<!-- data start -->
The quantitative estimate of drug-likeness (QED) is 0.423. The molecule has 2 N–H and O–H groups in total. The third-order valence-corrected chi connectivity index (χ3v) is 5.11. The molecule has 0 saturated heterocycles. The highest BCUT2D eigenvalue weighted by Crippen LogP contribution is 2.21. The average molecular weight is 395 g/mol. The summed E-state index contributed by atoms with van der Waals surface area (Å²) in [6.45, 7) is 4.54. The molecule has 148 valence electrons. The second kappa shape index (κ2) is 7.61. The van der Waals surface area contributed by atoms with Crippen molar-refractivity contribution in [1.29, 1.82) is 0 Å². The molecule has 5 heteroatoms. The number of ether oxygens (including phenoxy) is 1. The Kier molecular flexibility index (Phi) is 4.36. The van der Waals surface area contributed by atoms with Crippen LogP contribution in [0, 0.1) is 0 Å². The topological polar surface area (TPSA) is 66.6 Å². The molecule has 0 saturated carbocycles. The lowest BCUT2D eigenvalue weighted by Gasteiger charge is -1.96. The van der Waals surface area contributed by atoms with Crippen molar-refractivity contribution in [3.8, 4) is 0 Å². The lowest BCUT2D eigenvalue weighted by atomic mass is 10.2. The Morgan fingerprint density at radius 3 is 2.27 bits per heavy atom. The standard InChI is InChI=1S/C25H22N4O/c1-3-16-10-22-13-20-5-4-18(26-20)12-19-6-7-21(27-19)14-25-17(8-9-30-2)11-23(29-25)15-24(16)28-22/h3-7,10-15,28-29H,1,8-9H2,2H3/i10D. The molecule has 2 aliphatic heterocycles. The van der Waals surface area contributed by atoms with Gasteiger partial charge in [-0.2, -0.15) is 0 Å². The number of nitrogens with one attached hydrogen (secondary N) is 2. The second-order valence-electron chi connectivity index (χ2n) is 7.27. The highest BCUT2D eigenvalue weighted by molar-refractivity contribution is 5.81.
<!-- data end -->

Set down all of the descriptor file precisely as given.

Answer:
The quantitative estimate of drug-likeness (QED) is 0.423. The molecule has 2 N–H and O–H groups in total. The third-order valence-corrected chi connectivity index (χ3v) is 5.11. The molecule has 0 saturated heterocycles. The highest BCUT2D eigenvalue weighted by Crippen LogP contribution is 2.21. The average molecular weight is 395 g/mol. The summed E-state index contributed by atoms with van der Waals surface area (Å²) in [6.45, 7) is 4.54. The molecule has 148 valence electrons. The second kappa shape index (κ2) is 7.61. The van der Waals surface area contributed by atoms with Crippen molar-refractivity contribution in [1.29, 1.82) is 0 Å². The molecule has 5 heteroatoms. The number of ether oxygens (including phenoxy) is 1. The Kier molecular flexibility index (Phi) is 4.36. The van der Waals surface area contributed by atoms with Crippen LogP contribution in [0, 0.1) is 0 Å². The topological polar surface area (TPSA) is 66.6 Å². The molecule has 0 saturated carbocycles. The lowest BCUT2D eigenvalue weighted by Gasteiger charge is -1.96. The van der Waals surface area contributed by atoms with Crippen molar-refractivity contribution in [3.8, 4) is 0 Å². The lowest BCUT2D eigenvalue weighted by atomic mass is 10.2. The Morgan fingerprint density at radius 3 is 2.27 bits per heavy atom. The standard InChI is InChI=1S/C25H22N4O/c1-3-16-10-22-13-20-5-4-18(26-20)12-19-6-7-21(27-19)14-25-17(8-9-30-2)11-23(29-25)15-24(16)28-22/h3-7,10-15,28-29H,1,8-9H2,2H3/i10D. The molecule has 2 aliphatic heterocycles. The van der Waals surface area contributed by atoms with Gasteiger partial charge in [-0.2, -0.15) is 0 Å². The number of nitrogens with one attached hydrogen (secondary N) is 2. The second-order valence-electron chi connectivity index (χ2n) is 7.27. The highest BCUT2D eigenvalue weighted by molar-refractivity contribution is 5.81.